Targeting Blacks for Marijuana

In 2008, police departments in California made more than 60,000 marijuana possession arrests, three times as many as in 1990. The people arrested are disproportionately African Americans1 and Latinos, overwhelmingly young people, especially young men.

In their recent report to the California legislature, Daniel Macallair and Mike Males documented this unprecedented shift by California law enforcement since 1990 – from targeting marijuana manufacturing and sales offenses to targeting low-level marijuana possession offenses.

Since 1990, arrests for nearly every serious crime have declined in California. Yet arrests for possession of marijuana, usually for very small amounts, have tripled. Macallair and Males also documented the racial disparities in California’s marijuana possession arrests as shown in the state’s official criminal justice data.

In 2008, blacks and Latinos made up less than 44% of the state’s population, but together they constituted 56% of the people arrested in California for possessing marijuana.

The data presented here confirm and extend these findings on racial disparities in California’s marijuana possession arrests by drawing on arrest data from the U.S. Government’s FBI Uniform Crime Report and the U.S. Census. The graphs and table in this report use arrest data averaged for five years, 2004 through 2008, showing these racially-skewed or biased arrests for marijuana possession are not a one-year fluke, but a consistent pattern extending over many years.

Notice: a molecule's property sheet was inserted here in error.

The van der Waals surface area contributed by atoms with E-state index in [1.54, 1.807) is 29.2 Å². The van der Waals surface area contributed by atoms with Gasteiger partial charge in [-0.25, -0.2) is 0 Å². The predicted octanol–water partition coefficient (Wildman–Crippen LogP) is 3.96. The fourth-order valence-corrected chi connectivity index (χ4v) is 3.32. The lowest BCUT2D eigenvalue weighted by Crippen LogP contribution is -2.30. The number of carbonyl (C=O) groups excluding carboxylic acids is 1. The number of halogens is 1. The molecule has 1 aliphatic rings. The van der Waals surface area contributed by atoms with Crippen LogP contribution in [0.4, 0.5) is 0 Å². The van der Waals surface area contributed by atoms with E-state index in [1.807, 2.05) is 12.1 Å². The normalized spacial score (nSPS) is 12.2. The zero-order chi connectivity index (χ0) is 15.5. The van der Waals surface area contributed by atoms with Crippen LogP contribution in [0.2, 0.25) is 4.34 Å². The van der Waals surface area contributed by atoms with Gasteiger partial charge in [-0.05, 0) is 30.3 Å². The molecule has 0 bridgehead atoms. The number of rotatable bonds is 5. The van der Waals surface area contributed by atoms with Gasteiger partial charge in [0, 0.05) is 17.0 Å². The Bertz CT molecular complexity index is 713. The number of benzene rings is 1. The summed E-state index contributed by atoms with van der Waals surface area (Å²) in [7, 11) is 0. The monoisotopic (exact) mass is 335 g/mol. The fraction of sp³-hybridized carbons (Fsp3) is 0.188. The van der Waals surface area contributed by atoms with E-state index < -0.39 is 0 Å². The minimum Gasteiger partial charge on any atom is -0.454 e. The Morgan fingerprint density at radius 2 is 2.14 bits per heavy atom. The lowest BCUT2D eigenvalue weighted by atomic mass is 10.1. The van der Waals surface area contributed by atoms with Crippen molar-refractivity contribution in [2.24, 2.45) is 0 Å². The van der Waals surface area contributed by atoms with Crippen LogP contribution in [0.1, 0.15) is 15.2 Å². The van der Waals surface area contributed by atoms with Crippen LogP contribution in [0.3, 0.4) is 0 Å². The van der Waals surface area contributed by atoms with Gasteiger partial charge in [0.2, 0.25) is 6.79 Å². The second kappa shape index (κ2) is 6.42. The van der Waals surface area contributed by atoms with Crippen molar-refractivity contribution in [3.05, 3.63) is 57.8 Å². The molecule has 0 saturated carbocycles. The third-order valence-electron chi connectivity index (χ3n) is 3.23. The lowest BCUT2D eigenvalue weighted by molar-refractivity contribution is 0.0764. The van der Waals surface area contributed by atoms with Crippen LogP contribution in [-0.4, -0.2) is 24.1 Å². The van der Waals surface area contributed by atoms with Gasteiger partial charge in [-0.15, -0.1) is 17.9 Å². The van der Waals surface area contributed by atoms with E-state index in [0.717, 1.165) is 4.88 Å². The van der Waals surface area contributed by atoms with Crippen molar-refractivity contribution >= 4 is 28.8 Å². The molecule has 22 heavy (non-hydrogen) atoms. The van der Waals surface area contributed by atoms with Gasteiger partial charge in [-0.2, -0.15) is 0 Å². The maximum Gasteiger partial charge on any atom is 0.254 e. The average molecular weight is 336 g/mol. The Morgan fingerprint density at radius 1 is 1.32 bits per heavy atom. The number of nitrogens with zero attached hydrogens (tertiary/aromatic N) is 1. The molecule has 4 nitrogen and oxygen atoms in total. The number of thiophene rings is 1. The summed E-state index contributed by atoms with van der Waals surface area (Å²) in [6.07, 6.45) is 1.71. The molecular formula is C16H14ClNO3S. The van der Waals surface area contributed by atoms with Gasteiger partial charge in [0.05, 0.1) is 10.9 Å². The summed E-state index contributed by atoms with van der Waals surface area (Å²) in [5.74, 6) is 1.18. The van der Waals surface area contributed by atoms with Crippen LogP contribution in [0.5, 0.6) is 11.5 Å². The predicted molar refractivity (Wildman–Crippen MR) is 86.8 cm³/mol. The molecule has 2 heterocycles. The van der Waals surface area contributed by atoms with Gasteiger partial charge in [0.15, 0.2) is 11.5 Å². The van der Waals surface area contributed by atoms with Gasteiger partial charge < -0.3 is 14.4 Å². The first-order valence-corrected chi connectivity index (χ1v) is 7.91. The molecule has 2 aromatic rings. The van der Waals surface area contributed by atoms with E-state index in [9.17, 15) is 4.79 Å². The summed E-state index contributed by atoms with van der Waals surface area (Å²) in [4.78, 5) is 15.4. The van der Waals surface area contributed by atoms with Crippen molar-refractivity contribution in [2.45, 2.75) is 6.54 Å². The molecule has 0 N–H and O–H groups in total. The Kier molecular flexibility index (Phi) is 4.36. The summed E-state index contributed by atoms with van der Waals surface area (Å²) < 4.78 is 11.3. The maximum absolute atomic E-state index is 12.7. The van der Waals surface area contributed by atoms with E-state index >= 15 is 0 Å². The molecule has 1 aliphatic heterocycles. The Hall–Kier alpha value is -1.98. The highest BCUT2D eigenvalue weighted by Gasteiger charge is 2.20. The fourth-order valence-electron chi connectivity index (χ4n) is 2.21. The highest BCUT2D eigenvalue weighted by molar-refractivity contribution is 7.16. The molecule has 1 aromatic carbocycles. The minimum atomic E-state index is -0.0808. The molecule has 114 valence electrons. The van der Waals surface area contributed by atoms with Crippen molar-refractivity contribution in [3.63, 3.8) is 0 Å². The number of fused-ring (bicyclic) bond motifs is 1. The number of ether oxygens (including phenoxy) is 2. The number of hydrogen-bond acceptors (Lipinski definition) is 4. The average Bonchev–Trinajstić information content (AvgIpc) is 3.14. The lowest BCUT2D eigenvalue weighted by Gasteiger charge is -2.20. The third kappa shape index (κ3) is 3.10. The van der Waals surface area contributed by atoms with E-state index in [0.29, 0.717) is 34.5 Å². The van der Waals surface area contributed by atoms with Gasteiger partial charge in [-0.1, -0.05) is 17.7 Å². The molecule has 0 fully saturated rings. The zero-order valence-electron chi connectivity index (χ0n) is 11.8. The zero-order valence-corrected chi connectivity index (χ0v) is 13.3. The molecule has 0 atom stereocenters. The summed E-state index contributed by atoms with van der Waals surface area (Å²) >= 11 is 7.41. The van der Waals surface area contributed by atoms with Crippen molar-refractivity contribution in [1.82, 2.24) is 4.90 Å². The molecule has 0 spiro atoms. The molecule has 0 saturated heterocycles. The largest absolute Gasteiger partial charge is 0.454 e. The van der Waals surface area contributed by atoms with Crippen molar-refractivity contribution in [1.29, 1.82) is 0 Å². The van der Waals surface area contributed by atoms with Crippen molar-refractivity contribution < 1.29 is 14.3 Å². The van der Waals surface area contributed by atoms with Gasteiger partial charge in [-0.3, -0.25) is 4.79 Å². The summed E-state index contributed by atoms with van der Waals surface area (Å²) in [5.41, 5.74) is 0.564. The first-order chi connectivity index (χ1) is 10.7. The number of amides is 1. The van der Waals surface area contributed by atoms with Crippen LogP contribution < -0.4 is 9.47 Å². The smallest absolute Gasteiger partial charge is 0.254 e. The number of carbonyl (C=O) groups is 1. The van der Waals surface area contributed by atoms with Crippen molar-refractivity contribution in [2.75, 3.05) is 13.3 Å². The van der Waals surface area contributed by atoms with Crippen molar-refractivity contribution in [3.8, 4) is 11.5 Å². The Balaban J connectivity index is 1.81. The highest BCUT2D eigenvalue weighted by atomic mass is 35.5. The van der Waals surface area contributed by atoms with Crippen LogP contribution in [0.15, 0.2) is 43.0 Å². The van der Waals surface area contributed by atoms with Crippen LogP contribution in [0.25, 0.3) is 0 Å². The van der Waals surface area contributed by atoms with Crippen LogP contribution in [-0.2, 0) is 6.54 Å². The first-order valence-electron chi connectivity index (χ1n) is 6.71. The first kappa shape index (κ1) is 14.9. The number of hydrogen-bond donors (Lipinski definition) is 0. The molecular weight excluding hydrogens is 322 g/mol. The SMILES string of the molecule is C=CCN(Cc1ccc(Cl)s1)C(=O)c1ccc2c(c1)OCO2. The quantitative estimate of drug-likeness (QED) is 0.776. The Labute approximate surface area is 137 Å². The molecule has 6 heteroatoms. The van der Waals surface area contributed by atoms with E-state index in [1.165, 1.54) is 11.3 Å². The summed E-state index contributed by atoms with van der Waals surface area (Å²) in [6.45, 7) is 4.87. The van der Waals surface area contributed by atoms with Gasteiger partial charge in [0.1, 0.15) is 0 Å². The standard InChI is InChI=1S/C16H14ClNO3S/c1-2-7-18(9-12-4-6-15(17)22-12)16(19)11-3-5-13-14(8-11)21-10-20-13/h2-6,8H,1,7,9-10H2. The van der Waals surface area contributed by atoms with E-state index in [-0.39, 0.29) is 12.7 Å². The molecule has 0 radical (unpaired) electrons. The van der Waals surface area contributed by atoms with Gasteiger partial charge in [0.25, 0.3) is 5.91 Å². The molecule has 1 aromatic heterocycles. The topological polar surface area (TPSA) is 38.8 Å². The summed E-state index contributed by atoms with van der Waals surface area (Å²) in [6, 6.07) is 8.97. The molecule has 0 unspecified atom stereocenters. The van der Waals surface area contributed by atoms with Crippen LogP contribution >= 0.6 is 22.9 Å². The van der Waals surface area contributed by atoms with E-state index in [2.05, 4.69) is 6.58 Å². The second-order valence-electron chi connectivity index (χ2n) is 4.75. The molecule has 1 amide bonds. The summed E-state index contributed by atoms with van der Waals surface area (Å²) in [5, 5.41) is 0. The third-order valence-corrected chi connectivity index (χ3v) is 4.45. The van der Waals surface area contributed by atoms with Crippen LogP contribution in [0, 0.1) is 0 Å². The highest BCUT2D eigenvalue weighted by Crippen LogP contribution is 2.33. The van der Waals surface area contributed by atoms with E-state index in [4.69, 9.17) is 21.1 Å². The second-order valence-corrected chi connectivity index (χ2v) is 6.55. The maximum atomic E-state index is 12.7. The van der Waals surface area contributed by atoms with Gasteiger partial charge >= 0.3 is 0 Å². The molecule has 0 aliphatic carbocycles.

Although U.S. marijuana use data includes Latinos, the FBI Uniform Crime Report arrest data does not identify Latinos as a distinct group and categorizes nearly all arrests of Latinos as arrests of “whites.”

As a result the graphs, table and discussion in this report focus on the marijuana arrest disparities between whites and blacks, though the FBI’s bundling of Latinos with whites actually underestimates the racial disparities shown here. 

The substantial disparities in marijuana possession arrest rates between whites and blacks cannot be explained by their patterns of marijuana use. As the marijuana use graphs on page 5 show, U.S. government studies consistently find that young blacks use marijuana at lower rates than young whites.

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Ethan Nadelmann is the founder and executive director of the Drug Policy Alliance, the leading organization in the United States promoting alternatives to the war on drugs.

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